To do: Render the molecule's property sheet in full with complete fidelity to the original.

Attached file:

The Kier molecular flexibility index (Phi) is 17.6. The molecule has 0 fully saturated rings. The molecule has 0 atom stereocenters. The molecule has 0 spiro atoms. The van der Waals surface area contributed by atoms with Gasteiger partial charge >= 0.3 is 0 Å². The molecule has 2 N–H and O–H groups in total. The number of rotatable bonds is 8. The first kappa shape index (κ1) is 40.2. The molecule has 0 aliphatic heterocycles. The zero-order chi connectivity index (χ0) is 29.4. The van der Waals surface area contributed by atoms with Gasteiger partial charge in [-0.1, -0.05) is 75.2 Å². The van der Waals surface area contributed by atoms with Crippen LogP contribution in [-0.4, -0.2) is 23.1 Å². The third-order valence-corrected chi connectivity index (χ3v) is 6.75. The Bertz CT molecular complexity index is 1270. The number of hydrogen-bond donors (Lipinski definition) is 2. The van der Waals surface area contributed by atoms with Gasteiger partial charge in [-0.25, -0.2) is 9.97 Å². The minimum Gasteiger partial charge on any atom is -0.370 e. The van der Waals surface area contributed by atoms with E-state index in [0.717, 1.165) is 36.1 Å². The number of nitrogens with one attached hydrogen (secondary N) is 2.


The Kier molecular flexibility index (Phi) is 17.6. The molecule has 0 fully saturated rings. The molecule has 0 atom stereocenters. The molecule has 0 spiro atoms. The van der Waals surface area contributed by atoms with Gasteiger partial charge >= 0.3 is 0 Å². The molecule has 2 N–H and O–H groups in total. The number of rotatable bonds is 8. The first kappa shape index (κ1) is 40.2. The molecule has 0 aliphatic heterocycles. The zero-order chi connectivity index (χ0) is 29.4. The van der Waals surface area contributed by atoms with Gasteiger partial charge in [-0.1, -0.05) is 75.2 Å². The van der Waals surface area contributed by atoms with Crippen LogP contribution in [-0.4, -0.2) is 23.1 Å². The third-order valence-corrected chi connectivity index (χ3v) is 6.75. The Bertz CT molecular complexity index is 1270. The number of hydrogen-bond donors (Lipinski definition) is 2. The van der Waals surface area contributed by atoms with Gasteiger partial charge in [-0.25, -0.2) is 9.97 Å². The minimum Gasteiger partial charge on any atom is -0.370 e. The van der Waals surface area contributed by atoms with E-state index in [0.717, 1.165) is 36.1 Å². The number of nitrogens with one attached hydrogen (secondary N) is 2.